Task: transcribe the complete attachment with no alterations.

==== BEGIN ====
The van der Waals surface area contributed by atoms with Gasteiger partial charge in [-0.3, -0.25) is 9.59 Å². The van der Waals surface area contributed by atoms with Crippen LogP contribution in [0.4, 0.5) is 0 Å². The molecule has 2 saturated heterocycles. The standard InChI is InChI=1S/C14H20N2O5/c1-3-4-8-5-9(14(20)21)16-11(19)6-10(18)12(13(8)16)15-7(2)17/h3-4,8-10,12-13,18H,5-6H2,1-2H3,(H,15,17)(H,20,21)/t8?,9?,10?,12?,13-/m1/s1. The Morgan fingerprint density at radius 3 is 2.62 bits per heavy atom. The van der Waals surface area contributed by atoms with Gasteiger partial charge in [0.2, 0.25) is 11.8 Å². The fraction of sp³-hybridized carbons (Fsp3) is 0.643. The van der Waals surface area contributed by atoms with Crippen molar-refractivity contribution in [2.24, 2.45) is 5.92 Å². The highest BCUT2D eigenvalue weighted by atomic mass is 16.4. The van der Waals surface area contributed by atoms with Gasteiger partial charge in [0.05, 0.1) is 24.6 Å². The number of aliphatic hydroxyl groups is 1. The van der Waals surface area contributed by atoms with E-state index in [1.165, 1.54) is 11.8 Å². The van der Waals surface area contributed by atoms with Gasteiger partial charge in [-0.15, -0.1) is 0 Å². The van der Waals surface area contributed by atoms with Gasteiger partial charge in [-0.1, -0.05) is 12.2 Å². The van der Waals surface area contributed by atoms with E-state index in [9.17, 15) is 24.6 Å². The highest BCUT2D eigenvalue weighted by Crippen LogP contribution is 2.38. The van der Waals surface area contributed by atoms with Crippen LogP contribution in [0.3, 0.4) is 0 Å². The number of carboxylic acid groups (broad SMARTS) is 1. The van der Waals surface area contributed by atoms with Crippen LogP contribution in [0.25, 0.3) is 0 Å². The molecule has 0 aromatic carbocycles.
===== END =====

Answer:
The van der Waals surface area contributed by atoms with Gasteiger partial charge in [-0.3, -0.25) is 9.59 Å². The van der Waals surface area contributed by atoms with Crippen LogP contribution in [0.4, 0.5) is 0 Å². The molecule has 2 saturated heterocycles. The standard InChI is InChI=1S/C14H20N2O5/c1-3-4-8-5-9(14(20)21)16-11(19)6-10(18)12(13(8)16)15-7(2)17/h3-4,8-10,12-13,18H,5-6H2,1-2H3,(H,15,17)(H,20,21)/t8?,9?,10?,12?,13-/m1/s1. The Morgan fingerprint density at radius 3 is 2.62 bits per heavy atom. The van der Waals surface area contributed by atoms with Gasteiger partial charge in [0.2, 0.25) is 11.8 Å². The fraction of sp³-hybridized carbons (Fsp3) is 0.643. The van der Waals surface area contributed by atoms with Crippen molar-refractivity contribution in [2.24, 2.45) is 5.92 Å². The highest BCUT2D eigenvalue weighted by atomic mass is 16.4. The van der Waals surface area contributed by atoms with Gasteiger partial charge in [0.05, 0.1) is 24.6 Å². The number of aliphatic hydroxyl groups is 1. The van der Waals surface area contributed by atoms with E-state index in [1.165, 1.54) is 11.8 Å². The van der Waals surface area contributed by atoms with Gasteiger partial charge in [-0.15, -0.1) is 0 Å². The van der Waals surface area contributed by atoms with Gasteiger partial charge in [-0.1, -0.05) is 12.2 Å². The van der Waals surface area contributed by atoms with E-state index in [9.17, 15) is 24.6 Å². The highest BCUT2D eigenvalue weighted by Crippen LogP contribution is 2.38. The van der Waals surface area contributed by atoms with Crippen LogP contribution in [0.3, 0.4) is 0 Å². The number of carboxylic acid groups (broad SMARTS) is 1. The van der Waals surface area contributed by atoms with Crippen LogP contribution in [0.25, 0.3) is 0 Å². The molecule has 0 aromatic carbocycles.